Constipation

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Constipation is a very common problem among kids. A child is considered constipated when he or she has fewer than three bowel movements in a week; has difficulty having a bowel movement; or when the stools are hard, dry, and unusually large.

Constipation usually isn't a cause for concern — it's preventable and most cases can be remedied with healthy eating and exercise habits.

constipation illustration

Causes of Constipation

Most of the time, constipation is due to a diet that doesn't include enough water and dietary fiber, which both help the bowels move properly. Kids who eat a typical fast-food diet — rich in fats (burgers, fries, milkshakes) and processed sugars (candy, cookies, sugary soft drinks) — may find that they're constipated more often.

Body Basics: Digestive System

Sometimes, medications like antidepressants and medications used to treat iron deficiencies can lead to constipation. In babies, constipation can occur as they transition from breast milk to baby formula, or from baby food to solid food.

Keep in mind that some kids tend to avoid going to the bathroom, even when they really have the urge to go. They might ignore internal urges because they don't want to stop playing a fun game, use a restroom away from home, or have to ask an adult to be excused to go to the bathroom. When they ignore the urge to go, it's harder to go later on.

Stress can also lead to constipation. Kids can get constipated when they're anxious about something, like starting at a new school or problems at home. Research has shown that emotional upsets can affect how well the gut functions and can cause constipation, as well as other conditions, like diarrhea.

Some kids get constipated because of a condition called irritable bowel syndrome (IBS), which can occur when they're stressed or eat certain trigger foods, which often are fatty or spicy. A child with IBS may have either constipation or diarrhea, as well as stomach pain and gas.

In rare cases, constipation is a sign of other medical illnesses, so keep your doctor informed if your child continues to have problems, or if the constipation lasts for 2 to 3 weeks.

Symptoms of Constipation

Keep in mind that different kids have different bathroom habits. A child who doesn't have a bowel movement every day isn't necessarily constipated. One child might go three times a day, while another might go once every 3 days. Usually a child is constipated when he or she is going less than usual.

Your child might also complain of feeling full or bloated, or say that it hurts to poop, that he or she has to strain to poop, or that there's a little blood on the toilet paper.

Dealing With Constipation

You can take the following steps to prevent and treat constipation:

  • Give your child more fluids. Drinking enough water and other liquids helps stools move more easily through the intestines. The amount of fluids kids need will vary according to weight and age. But most school-age children need 3 to 4 glasses of water each day. If your infant is constipated during the transition from breast milk or into solid foods, try serving just a few ounces of prune juice each day. If the constipation persists or is causing your child distress, it may be due to a health problem, so call your doctor.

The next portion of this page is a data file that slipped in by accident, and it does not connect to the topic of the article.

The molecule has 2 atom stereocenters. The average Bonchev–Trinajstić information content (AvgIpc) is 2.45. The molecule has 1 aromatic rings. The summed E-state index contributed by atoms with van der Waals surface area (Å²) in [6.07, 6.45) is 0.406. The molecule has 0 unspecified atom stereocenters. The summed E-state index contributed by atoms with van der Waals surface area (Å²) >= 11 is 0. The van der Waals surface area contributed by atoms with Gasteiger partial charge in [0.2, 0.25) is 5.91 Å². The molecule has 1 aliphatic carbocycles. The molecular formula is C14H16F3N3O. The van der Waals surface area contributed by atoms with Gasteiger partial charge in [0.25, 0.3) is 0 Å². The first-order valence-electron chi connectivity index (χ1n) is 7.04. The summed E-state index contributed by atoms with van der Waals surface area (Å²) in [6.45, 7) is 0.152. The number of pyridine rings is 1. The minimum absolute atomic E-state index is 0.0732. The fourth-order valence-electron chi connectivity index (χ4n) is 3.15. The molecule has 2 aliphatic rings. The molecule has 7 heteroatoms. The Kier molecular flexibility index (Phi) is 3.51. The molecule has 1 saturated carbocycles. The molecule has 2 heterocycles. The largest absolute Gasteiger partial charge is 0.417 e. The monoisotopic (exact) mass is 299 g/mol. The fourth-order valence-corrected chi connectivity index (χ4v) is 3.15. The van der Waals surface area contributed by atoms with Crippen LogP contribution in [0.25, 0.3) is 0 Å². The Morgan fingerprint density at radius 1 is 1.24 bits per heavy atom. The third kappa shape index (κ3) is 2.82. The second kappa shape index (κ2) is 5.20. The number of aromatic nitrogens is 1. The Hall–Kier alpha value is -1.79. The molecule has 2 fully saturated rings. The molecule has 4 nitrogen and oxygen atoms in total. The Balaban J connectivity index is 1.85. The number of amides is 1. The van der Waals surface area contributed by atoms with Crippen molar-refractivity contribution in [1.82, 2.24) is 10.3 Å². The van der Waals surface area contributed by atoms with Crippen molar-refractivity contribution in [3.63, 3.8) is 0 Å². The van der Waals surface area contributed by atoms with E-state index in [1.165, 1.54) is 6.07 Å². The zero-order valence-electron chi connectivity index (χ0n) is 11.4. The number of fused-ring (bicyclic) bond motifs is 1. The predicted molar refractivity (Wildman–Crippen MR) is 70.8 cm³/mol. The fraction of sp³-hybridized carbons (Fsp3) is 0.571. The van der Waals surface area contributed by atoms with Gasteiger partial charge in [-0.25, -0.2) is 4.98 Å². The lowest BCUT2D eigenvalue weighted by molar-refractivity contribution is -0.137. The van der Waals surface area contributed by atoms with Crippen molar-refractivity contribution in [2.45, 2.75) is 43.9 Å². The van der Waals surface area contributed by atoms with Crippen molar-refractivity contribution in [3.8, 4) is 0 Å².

• Serve more fiber. Foods that are high in fiber, such as fruits, vegetables, and whole-grain bread, can help prevent constipation. Fiber can't be digested, so it helps clean out the intestines by moving the bowels along, while a diet full of fatty, sugary, or starchy foods can slow the bowels down. Fiber doesn't have to be a turn-off for kids: Try apples, oatmeal, oranges, bananas, baked potatoes, and popcorn.
  • Make sure kids get enough exercise. Physical activity nudges the bowels into action, so encourage your kids to get plenty of exercise. It can be as simple as playing catch, riding bikes, or shooting a few hoops.
  • Develop a regular meal schedule. Since eating is a natural stimulant for the bowels, regular meals may help kids develop routine bowel habits. If necessary, schedule breakfast a little earlier to give your child a chance for a relaxed visit to the bathroom before school.
  • Get kids into the habit of going. Try having a child who fights the urge to go to the bathroom sit on the toilet for at least 10 minutes at about the same time each day, preferably after a meal.

Talk with the doctor before giving your child any kind of over-the-counter medication for constipation.

In most cases, these small changes can go a long way toward helping your child feel better and getting the bowels moving the way they should.

Reviewed by: J. Fernando del Rosario, MD
Date reviewed: October 2011



Related Resources

OrganizationAmerican Academy of Pediatrics (AAP) The AAP is committed to the health and well-being of infants, adolescents, and young adults. The website offers news articles and tips on health for families.
OrganizationAmerican Academy of Family Physicians This site, operated by the American Academy of Family Physicians (AAFP), provides information on family physicians and health care, a directory of family physicians, and resources on health conditions.


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Note: All information is for educational purposes only. For specific medical advice, diagnoses, and treatment, consult your doctor.

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